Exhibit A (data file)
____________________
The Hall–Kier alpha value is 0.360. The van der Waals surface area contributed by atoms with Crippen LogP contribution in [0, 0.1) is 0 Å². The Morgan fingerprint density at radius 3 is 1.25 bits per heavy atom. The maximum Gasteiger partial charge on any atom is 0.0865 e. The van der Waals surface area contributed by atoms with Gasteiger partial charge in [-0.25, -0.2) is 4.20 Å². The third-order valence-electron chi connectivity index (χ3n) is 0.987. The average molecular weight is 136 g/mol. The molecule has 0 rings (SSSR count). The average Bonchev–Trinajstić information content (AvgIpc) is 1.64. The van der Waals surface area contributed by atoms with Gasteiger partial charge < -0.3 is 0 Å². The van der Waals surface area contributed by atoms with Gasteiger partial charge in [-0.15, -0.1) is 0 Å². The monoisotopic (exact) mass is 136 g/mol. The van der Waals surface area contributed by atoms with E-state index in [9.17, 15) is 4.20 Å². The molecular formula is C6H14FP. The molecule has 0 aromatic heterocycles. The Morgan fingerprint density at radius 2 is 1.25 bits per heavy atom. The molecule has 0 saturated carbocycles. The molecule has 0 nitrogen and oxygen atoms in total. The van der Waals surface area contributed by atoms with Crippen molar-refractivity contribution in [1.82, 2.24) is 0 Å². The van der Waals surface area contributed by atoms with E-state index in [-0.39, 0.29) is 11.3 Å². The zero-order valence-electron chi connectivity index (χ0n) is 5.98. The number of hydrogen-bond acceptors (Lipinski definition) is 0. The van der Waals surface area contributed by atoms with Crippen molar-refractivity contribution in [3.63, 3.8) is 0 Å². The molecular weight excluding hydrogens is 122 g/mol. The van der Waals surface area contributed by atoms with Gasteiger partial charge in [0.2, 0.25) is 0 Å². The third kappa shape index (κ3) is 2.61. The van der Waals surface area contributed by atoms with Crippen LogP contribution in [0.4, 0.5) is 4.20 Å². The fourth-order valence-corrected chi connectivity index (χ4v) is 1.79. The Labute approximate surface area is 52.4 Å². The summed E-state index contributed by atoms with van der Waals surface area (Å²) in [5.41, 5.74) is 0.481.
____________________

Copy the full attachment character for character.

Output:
The Hall–Kier alpha value is 0.360. The van der Waals surface area contributed by atoms with Crippen LogP contribution in [0, 0.1) is 0 Å². The Morgan fingerprint density at radius 3 is 1.25 bits per heavy atom. The maximum Gasteiger partial charge on any atom is 0.0865 e. The van der Waals surface area contributed by atoms with Gasteiger partial charge in [-0.25, -0.2) is 4.20 Å². The third-order valence-electron chi connectivity index (χ3n) is 0.987. The average molecular weight is 136 g/mol. The molecule has 0 rings (SSSR count). The average Bonchev–Trinajstić information content (AvgIpc) is 1.64. The van der Waals surface area contributed by atoms with Gasteiger partial charge < -0.3 is 0 Å². The van der Waals surface area contributed by atoms with Gasteiger partial charge in [-0.15, -0.1) is 0 Å². The monoisotopic (exact) mass is 136 g/mol. The van der Waals surface area contributed by atoms with E-state index in [9.17, 15) is 4.20 Å². The molecular formula is C6H14FP. The molecule has 0 aromatic heterocycles. The Morgan fingerprint density at radius 2 is 1.25 bits per heavy atom. The molecule has 0 saturated carbocycles. The molecule has 0 nitrogen and oxygen atoms in total. The van der Waals surface area contributed by atoms with Crippen molar-refractivity contribution in [1.82, 2.24) is 0 Å². The van der Waals surface area contributed by atoms with E-state index in [-0.39, 0.29) is 11.3 Å². The zero-order valence-electron chi connectivity index (χ0n) is 5.98. The number of hydrogen-bond acceptors (Lipinski definition) is 0. The van der Waals surface area contributed by atoms with Crippen molar-refractivity contribution in [3.63, 3.8) is 0 Å². The molecular weight excluding hydrogens is 122 g/mol. The van der Waals surface area contributed by atoms with Gasteiger partial charge in [0.2, 0.25) is 0 Å². The third kappa shape index (κ3) is 2.61. The van der Waals surface area contributed by atoms with Crippen LogP contribution in [0.4, 0.5) is 4.20 Å². The fourth-order valence-corrected chi connectivity index (χ4v) is 1.79. The Labute approximate surface area is 52.4 Å². The summed E-state index contributed by atoms with van der Waals surface area (Å²) in [5.41, 5.74) is 0.481.